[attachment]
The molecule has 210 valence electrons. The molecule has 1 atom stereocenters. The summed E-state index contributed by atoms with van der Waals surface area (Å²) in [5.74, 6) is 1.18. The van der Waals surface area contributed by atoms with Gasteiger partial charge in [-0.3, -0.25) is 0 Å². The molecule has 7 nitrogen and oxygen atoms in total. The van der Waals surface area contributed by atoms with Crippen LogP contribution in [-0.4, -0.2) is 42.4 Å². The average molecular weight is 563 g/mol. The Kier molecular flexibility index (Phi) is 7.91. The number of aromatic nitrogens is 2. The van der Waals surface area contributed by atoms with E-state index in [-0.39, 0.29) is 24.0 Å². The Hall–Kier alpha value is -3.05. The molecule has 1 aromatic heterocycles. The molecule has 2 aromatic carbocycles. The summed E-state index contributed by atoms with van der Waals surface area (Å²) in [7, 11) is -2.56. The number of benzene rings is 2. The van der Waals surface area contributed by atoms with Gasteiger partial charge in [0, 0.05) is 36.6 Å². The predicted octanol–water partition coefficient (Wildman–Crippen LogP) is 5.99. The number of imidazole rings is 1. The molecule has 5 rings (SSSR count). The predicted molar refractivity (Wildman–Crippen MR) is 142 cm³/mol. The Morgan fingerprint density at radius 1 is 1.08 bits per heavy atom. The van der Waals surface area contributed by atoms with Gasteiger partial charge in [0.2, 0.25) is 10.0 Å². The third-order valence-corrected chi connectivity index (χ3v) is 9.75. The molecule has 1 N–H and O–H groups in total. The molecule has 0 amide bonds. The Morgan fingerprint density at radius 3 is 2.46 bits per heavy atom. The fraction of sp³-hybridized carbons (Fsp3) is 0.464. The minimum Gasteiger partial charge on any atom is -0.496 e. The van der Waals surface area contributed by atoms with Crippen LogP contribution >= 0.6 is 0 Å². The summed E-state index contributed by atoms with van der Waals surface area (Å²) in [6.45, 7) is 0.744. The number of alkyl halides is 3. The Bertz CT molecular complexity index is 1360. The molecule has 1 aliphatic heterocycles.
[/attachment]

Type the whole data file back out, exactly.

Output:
The molecule has 210 valence electrons. The molecule has 1 atom stereocenters. The summed E-state index contributed by atoms with van der Waals surface area (Å²) in [5.74, 6) is 1.18. The van der Waals surface area contributed by atoms with Gasteiger partial charge in [-0.3, -0.25) is 0 Å². The molecule has 7 nitrogen and oxygen atoms in total. The van der Waals surface area contributed by atoms with Crippen LogP contribution in [-0.4, -0.2) is 42.4 Å². The average molecular weight is 563 g/mol. The Kier molecular flexibility index (Phi) is 7.91. The number of aromatic nitrogens is 2. The van der Waals surface area contributed by atoms with E-state index in [-0.39, 0.29) is 24.0 Å². The Hall–Kier alpha value is -3.05. The molecule has 1 aromatic heterocycles. The molecule has 2 aromatic carbocycles. The summed E-state index contributed by atoms with van der Waals surface area (Å²) in [7, 11) is -2.56. The number of benzene rings is 2. The van der Waals surface area contributed by atoms with Gasteiger partial charge in [0, 0.05) is 36.6 Å². The predicted octanol–water partition coefficient (Wildman–Crippen LogP) is 5.99. The number of imidazole rings is 1. The molecule has 5 rings (SSSR count). The predicted molar refractivity (Wildman–Crippen MR) is 142 cm³/mol. The Morgan fingerprint density at radius 1 is 1.08 bits per heavy atom. The van der Waals surface area contributed by atoms with Gasteiger partial charge in [0.2, 0.25) is 10.0 Å². The third-order valence-corrected chi connectivity index (χ3v) is 9.75. The molecule has 1 N–H and O–H groups in total. The molecule has 0 amide bonds. The Morgan fingerprint density at radius 3 is 2.46 bits per heavy atom. The fraction of sp³-hybridized carbons (Fsp3) is 0.464. The minimum Gasteiger partial charge on any atom is -0.496 e. The van der Waals surface area contributed by atoms with Crippen LogP contribution >= 0.6 is 0 Å². The summed E-state index contributed by atoms with van der Waals surface area (Å²) in [6.45, 7) is 0.744. The number of alkyl halides is 3. The Bertz CT molecular complexity index is 1360. The molecule has 1 aliphatic heterocycles.